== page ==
Cutis Laxa, Hereditary
|Disease group||Connective tissue disorders|
|DISEASE NAME||CUTIS LAXA, HEREDITARY|
|OMIM||123700, 219100, 219200, 304150|
|Inheritance||Autosomal recessive, autosomal dominant, X-linked recessive|
|Gene (s)||ATP7A (300011), Elastin gene (160160), Fibuline-4 (604633), Fibuline-5 (604580)|
Cutis laxa (CL) is a heterogeneous group of inherited connective tissue disorders characterized by loose, sagging and inelastic skin. Both autosomal recessive, dominant and X-linked inheritance have been described.
In some patients the clinical findings are limited to the loose and redundant skin present at birth; however, some cases are associated with extracutaneous manifestations such as pulmonary emphysema, aortic root dilatation, umbilical and inguinal hernias, gastro-intestinal and vesico-urinary tract diverticuli. Autosomal recessive CL type 1 (ARCL-I) is characterized by generalized cutis laxa and pulmonary emphysema. The disorder is often lethal before the age of two due to cardiorespiratory failure. In autosomal recessive CL type 2 (ARCL-2) the facial skin is typically not affected and patients have widely persistent fontanels and developmental delay. Familial history in ARCL is often remarkable for consanguinity. Patients with autosomal dominant CL (ADCL) have generalized loose skin folds and sometimes mild pulmonary emphysema. Recently, aortic root dilatation was also described in some of these patients. X-linked CL, now reassigned as Occipital Horn Syndrome, is characterized by loose skin folds which tend to disappear with aging. These patients have mild mental retardation and typical occipital osseous horns can be seen. Besides these 4 major types, several unclassified variants exist.
Histopathology of the skin can reveal loss, fragmentation or both of elastic fibers. The pathophysiological mechanisms leading to these changes however are not fully understood. In a family with ARCL-I, characterized by pulmonary emphysema and supravalvular aortic stenosis, a missense mutation in the fibulin 5 gene (FBLN5 on chrom. 14q32.1) has been reported. A homozygous missense mutation in the fibulin 4 gene (FBLN4 on chrom. 11q13) has been reported in a patient with pulmonary emphysema, multiple bone fractures and severe cardiovascular involvement (vascular tortuosity, ascending aortic aneurysm). Several patients however do not seem to harbour mutations in these genes, implying a considerable genetic heterogeneity.
The genetic defect of ARCL-II is presently unknown while ADCL is caused by frameshift mutations at the 3’ end of the elastin gene (ELN on chrom. 7q11.2), resulting in an extended protein. So far, only 9 such mutations have been reported. These patients are characterized by severe pulmonary disease (emphysema) and important cardiovascular involvement (aortic root dilatation, peripheral pulmonary artery stenosis).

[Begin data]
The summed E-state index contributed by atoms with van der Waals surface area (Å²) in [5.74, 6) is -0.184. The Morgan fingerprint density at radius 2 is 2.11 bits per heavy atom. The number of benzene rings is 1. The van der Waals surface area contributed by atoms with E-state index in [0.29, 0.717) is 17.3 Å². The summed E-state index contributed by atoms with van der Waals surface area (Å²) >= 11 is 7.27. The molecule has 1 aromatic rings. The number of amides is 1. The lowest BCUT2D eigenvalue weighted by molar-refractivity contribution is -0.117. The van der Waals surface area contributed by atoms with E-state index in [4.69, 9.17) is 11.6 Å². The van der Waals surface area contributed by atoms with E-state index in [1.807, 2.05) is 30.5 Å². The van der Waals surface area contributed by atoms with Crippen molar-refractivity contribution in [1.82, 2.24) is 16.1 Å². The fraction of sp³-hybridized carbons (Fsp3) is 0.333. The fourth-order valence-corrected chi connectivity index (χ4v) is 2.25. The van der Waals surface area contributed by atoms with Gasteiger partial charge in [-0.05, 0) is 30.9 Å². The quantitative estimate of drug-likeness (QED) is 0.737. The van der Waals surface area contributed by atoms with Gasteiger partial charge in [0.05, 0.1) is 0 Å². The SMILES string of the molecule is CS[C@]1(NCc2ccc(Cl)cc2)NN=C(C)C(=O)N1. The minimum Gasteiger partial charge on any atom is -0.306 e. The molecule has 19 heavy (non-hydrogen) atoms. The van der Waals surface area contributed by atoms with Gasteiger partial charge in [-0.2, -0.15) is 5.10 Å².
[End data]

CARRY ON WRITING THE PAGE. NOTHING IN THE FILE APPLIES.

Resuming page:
One missense mutation in FBLN5 was reported in an ADCL patient with mild cardiovascular involvement (mitral valve regurgitation) and no pulmonary emphysema.
The defective enzyme in Occipital Horn Syndrome or X-linked CL is a copper-transporting ATPase (encoded by the ATP7A gene on chrom. Xq13.2-q13.3), which also causes Menkes disease (OMIM# 309400). As a result, decreased levels of copper and ceruloplasmin can be found in the serum of patients. Copper is an essential cofactor of lysyloxidases, a family of enzymes necessary for cross-linking fibrillar collagens and elastin.
The diagnosis of a cutis laxa syndrome is primarily based on clinical assessment of the typical skin features, and the associated extracutaneous findings. Light microscopy of a skin biopsy, using a Verhoeff-von Giesson stain for elastin, can reveal the absence or disruption of elastic fibers. For Occipital Horn Syndrome (X-linked CL), determining levels of copper and ceruloplasmin is diagnostic. Molecular analysis can help to confirm the diagnosis.
There is no causal therapy known for any of the cutis laxa syndromes. In those cases where the clinical manifestations are limited to the skin, there is a primarily cosmetic concern. In some patients, plastic surgery can be beneficial, although often operations need to be repeated due to recurrence of skin laxity. When extracutaneous manifestations are present, the management is focused on the treatment of complications: e.g. reduction of hernias. In these cases, close follow-up is required to anticipate problems and guarantee timely action; this is especially true for possible life-threatening complications such as pulmonary emphysema and aortic root dilatation. Patients with developmental delay need to be followed neurologically.